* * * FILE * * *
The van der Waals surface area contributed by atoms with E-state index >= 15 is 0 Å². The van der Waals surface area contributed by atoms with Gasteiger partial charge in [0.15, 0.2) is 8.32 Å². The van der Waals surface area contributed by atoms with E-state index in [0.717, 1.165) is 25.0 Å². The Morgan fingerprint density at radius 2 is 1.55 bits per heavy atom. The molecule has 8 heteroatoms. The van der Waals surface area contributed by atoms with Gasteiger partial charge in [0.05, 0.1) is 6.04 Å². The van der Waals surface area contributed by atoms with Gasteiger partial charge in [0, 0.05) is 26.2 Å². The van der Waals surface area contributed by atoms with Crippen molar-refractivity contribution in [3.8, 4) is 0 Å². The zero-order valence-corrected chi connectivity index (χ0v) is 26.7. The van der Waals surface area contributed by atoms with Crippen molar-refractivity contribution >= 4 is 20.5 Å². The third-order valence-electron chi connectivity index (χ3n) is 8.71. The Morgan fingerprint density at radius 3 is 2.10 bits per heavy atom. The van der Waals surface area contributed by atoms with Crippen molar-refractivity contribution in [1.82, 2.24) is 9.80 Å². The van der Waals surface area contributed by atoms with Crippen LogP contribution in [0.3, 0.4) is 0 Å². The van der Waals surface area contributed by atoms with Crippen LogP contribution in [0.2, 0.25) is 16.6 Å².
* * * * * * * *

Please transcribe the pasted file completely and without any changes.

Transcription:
The van der Waals surface area contributed by atoms with E-state index >= 15 is 0 Å². The van der Waals surface area contributed by atoms with Gasteiger partial charge in [0.15, 0.2) is 8.32 Å². The van der Waals surface area contributed by atoms with E-state index in [0.717, 1.165) is 25.0 Å². The Morgan fingerprint density at radius 2 is 1.55 bits per heavy atom. The molecule has 8 heteroatoms. The van der Waals surface area contributed by atoms with Gasteiger partial charge in [0.05, 0.1) is 6.04 Å². The van der Waals surface area contributed by atoms with Gasteiger partial charge in [0, 0.05) is 26.2 Å². The van der Waals surface area contributed by atoms with Crippen molar-refractivity contribution in [3.8, 4) is 0 Å². The zero-order valence-corrected chi connectivity index (χ0v) is 26.7. The van der Waals surface area contributed by atoms with Crippen molar-refractivity contribution >= 4 is 20.5 Å². The third-order valence-electron chi connectivity index (χ3n) is 8.71. The Morgan fingerprint density at radius 3 is 2.10 bits per heavy atom. The van der Waals surface area contributed by atoms with Crippen molar-refractivity contribution in [1.82, 2.24) is 9.80 Å². The van der Waals surface area contributed by atoms with Crippen LogP contribution in [0.3, 0.4) is 0 Å². The van der Waals surface area contributed by atoms with Crippen LogP contribution in [0.2, 0.25) is 16.6 Å².